Ezra 7:1–8:36; 1 John 4:1–6; Psalm 107:1–22
The Bible is full of unexpected moments. Some events seem almost coincidental, where people are in the right place at the right time. This is exactly the case with Ezra.
In ancient times, it was unusual for a king to honor a foreigner with a decree. It was even stranger for a king to offer his own wealth to help such a foreigner. Yet that’s what happened to Ezra: King Artaxerxes of Persia sent Ezra, and any Israelite willing to go with him, to his own land (and the people living there) with the blessing of silver and gold (Ezra 7:11–28).
The Bible doesn’t give the reason for Artaxerxes’ spontaneous generosity. He may have been motivated by politics, trying to gain the allegiance of the Israelites, govern the population in Babylonia, or inhabit a new land to control the native people there. Yet the most convincing reason for his actions seems to be that his heart was moved.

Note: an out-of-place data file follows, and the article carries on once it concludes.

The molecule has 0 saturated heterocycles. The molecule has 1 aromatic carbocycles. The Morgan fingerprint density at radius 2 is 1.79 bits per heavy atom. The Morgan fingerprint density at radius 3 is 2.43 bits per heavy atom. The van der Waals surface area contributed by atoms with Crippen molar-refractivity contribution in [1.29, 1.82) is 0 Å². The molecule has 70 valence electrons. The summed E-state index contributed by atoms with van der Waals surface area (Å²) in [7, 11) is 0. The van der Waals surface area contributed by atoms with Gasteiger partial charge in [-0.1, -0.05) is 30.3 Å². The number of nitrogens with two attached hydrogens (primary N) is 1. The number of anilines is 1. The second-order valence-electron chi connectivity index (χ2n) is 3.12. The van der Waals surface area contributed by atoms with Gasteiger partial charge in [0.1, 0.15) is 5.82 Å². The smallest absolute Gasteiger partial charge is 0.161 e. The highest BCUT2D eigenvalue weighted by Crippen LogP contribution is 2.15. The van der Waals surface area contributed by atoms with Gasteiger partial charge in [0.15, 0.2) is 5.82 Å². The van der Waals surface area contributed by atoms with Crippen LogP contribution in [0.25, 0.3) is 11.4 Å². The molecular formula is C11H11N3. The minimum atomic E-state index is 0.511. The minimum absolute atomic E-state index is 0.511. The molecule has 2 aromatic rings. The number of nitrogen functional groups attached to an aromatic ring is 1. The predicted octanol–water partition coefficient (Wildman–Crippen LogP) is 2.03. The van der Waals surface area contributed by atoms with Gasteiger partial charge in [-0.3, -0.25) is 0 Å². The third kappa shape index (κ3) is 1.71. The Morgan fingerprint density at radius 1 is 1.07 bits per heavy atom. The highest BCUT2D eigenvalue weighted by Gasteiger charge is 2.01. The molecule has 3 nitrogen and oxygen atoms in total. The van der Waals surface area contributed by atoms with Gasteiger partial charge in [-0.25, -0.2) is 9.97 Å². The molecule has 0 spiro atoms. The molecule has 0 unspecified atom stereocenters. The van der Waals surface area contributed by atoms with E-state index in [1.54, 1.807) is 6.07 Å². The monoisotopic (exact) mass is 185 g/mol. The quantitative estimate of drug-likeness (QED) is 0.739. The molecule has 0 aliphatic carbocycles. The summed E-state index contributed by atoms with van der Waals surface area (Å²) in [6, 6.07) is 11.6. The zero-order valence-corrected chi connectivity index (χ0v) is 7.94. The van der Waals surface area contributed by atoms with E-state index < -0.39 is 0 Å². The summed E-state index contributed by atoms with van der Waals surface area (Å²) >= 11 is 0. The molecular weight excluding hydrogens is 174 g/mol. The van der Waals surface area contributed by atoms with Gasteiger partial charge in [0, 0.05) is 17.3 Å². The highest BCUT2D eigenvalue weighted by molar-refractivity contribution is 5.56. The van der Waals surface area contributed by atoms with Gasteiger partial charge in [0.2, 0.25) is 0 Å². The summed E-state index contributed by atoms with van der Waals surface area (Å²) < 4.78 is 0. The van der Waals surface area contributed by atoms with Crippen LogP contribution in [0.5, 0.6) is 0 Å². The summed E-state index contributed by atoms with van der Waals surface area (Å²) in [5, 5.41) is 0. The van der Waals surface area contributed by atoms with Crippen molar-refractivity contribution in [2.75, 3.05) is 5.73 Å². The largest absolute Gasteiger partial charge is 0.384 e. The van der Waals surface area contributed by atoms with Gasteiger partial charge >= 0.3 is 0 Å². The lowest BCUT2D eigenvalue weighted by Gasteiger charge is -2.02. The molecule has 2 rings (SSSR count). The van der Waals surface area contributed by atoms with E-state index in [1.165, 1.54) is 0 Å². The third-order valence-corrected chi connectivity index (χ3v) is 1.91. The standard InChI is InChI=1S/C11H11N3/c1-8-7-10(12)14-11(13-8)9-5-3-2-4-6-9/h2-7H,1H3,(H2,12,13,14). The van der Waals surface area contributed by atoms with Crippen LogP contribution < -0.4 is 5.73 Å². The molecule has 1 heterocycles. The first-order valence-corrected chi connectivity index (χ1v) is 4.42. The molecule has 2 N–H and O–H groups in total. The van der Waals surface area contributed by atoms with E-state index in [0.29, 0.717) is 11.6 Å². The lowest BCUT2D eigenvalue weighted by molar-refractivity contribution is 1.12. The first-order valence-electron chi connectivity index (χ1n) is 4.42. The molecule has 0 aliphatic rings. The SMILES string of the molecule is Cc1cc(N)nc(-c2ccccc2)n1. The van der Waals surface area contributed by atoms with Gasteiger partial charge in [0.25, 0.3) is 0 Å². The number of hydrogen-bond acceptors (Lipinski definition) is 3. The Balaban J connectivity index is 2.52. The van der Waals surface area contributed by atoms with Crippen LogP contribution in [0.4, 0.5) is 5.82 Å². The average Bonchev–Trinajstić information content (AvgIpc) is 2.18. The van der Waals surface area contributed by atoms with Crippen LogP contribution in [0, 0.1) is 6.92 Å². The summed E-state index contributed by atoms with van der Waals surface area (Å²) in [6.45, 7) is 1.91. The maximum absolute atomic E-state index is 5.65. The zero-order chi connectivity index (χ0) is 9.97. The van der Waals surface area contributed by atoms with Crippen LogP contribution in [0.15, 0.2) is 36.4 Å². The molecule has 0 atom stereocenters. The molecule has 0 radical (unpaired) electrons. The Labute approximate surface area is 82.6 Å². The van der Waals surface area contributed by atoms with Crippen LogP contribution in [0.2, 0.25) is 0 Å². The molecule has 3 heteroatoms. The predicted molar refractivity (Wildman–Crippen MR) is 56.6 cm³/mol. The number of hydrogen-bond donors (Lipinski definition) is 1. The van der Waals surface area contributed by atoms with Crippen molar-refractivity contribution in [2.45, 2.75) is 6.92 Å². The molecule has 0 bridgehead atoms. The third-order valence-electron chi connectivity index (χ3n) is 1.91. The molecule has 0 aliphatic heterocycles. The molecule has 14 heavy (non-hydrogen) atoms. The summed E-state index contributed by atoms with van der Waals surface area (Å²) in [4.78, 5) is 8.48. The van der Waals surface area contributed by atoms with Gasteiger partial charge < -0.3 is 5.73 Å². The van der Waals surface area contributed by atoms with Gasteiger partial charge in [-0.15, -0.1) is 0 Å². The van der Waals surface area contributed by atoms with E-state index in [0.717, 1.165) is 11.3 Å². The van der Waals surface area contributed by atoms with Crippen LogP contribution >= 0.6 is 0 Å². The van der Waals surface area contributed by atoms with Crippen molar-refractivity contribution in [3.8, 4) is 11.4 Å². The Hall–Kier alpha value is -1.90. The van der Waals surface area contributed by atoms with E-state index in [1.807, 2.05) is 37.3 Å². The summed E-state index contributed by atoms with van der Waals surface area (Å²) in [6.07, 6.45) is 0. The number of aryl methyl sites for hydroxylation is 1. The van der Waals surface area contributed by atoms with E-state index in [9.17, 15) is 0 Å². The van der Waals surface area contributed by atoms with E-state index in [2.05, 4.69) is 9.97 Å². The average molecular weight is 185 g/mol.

While the text doesn’t explicitly say, it appears that Yahweh motivated Artaxerxes to do not only the right thing, but the selfless thing. For at least this brief moment, Artaxerxes was compassionate and empathetic. He understood that God’s people needed to practice their religion freely and worship Him in their own land.
Ezra’s involvement in these events wasn’t a matter of chance. God intended for him to be there, in that moment, to do that work. His providential work was part of every step.
How have you been intentionally placed to do God’s work? What influence can you use for His kingdom?